Fossil hunter
Ralph Bishop displays a tusk and lower mandible from a mastodon that he estimates are about 20,000 years old. Bishop found the fossils in an undisclosed location in Nipomo. //Mark Brown/Staff

Mastodon bones found in Nipomo and carbon-dated to approximately 20,000 years ago will be on display when the Orcutt Mineral Society’s annual Rainbow of Gems Show returns to Nipomo.

Ralph Bishop, a lifelong Santa Maria resident, began unearthing the bones more than a decade ago at a location he will identify only as “Secret Canyon.”

What makes the find unusual is that the bones were found with stone implements indicating the animal was either killed or, at least, butchered by early Native Americans, Bishop said.

One stone implement found at the site matches V-shaped cracks in a leg bone, showing the stone was likely used to break open the bone to reach the nutrient-rich marrow inside.

He also found burnt stones at the site, indicating the possibility of a fire ring.

Bishop sent the bones to one of the country’s most renowned carbon-dating labs, whose scientists told Bishop there is a “90-percent chance the bones are 20,000 or more years old and a 10-percent chance they are younger.”

If, in fact, the bones are from 20,000 years ago, the “kill site” would push back the earliest known inhabitants of California by some 7,000 years, deep into the ice age, he said.

“There’s never been any kind of Indian kill site found around here with megafauna,” Bishop said as he lay a mastodon tusk, lower jaw bone and shoulder blade on a table at the Guadalupe Cultural Arts and Education Center, where the bones are on permanent display as part of an exhibit on Native American culture.

“They’ve found them in places like Colorado, but I don’t think they’ve ever found one in California,” he continued.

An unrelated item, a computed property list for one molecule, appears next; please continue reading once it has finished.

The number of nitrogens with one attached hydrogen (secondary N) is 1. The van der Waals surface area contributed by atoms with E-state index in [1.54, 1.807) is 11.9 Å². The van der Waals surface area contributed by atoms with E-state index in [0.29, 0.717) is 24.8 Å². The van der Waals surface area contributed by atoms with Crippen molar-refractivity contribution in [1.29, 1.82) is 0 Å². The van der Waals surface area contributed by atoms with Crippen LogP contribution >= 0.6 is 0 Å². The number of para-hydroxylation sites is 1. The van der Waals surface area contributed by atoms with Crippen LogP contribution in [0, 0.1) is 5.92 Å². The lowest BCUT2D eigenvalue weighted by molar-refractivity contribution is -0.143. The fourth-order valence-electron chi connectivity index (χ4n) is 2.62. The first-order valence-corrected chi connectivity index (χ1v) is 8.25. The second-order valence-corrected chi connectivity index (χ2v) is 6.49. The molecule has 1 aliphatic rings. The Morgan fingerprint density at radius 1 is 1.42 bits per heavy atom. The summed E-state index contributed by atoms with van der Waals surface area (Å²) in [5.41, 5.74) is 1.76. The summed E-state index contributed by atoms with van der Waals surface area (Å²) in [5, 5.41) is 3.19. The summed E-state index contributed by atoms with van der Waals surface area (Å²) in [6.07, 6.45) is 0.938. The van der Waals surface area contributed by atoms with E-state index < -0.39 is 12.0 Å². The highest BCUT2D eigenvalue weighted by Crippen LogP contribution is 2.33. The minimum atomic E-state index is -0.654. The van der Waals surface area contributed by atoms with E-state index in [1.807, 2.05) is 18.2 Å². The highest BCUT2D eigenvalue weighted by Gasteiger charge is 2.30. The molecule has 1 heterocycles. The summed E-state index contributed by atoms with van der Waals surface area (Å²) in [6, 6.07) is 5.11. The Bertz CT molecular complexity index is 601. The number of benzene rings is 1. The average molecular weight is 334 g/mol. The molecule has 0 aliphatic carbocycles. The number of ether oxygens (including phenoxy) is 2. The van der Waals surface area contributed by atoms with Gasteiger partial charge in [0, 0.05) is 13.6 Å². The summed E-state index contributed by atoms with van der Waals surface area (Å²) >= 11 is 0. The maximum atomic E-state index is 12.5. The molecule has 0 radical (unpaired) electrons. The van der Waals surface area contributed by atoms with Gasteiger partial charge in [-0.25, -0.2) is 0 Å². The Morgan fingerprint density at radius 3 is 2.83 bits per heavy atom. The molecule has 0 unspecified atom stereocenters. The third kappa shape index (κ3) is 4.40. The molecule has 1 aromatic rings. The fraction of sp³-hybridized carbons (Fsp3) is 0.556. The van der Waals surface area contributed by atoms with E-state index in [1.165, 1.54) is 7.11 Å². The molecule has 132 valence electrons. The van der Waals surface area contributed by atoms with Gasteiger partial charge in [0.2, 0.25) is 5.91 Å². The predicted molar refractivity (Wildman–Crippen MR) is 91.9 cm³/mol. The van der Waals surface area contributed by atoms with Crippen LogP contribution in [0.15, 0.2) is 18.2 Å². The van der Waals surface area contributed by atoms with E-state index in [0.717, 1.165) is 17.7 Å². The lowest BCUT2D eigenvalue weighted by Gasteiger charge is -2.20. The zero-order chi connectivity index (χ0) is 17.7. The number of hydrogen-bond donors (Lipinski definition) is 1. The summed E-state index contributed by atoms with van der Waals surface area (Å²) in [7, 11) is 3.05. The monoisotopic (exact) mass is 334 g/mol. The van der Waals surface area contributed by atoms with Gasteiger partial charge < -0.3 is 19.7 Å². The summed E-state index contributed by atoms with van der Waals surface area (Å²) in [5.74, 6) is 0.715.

“What that tells us is the Indians were here long before we thought they were — and they were dining on elephant steak.”

The mastodon bones aren’t the only ones Bishop has found at the site. He’s also found the bones of horses, mammoths, giant ground sloths, huge bison and the largest cat that ever lived.

He said the ground sloths would have had shoulders basketball-hoop high; the bison would have had a seven-foot span between their horn tips; and the cat would have stretched more than 11 feet from nose to tail, making it bigger than a saber-toothed tiger.

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Bishop developed an interest in fossils and rocks at an early age. Now 61, he’s been a member of the Orcutt Mineral Society since he was 10 years old.

In 1964, also in Nipomo, Bishop found what he said is one of only three complete Clovis points discovered in the Tri-Counties area.

Long considered the earliest known inhabitants of North America, the Clovis culture — named for the first artifacts discovered in Clovis, N.M. — is believed to have inhabited the continent about 13,500 years ago.

But bones, fossils and Native American artifacts aren’t Bishop’s only interests. For about seven years, he had a semiprecious stone mining claim in Montana.

He has jade from Jade Cove near Big Sur, polished agate from Nipomo and petrified wood from the northern Santa Barbara County coast.

“I’m a hunter — I hunt anything,” said Bishop, who plans to exhibit some of those at the gem show, too.

Bishop said mastodon and other megafauna bones and fossils can be found throughout the Central Coast — if you know what to look for and where to look.

“I think a lot of people walk right by them, thinking they’re just old cow bones or something,” he said.

“They exist everywhere, and not far down, but until someone digs a hole or a creek cuts a bank, you don’t see them,” he said.

In fact, Bishop found some of the mastodon bones after they were exposed by an eroding creek bank.

The shoulder blade was found there under six inches of water after a heavy rain.

He knows there are more bones in “Secret Canyon,” so he’ll keep going back to add more artifacts to his collection and more information to the history of local Native Americans.


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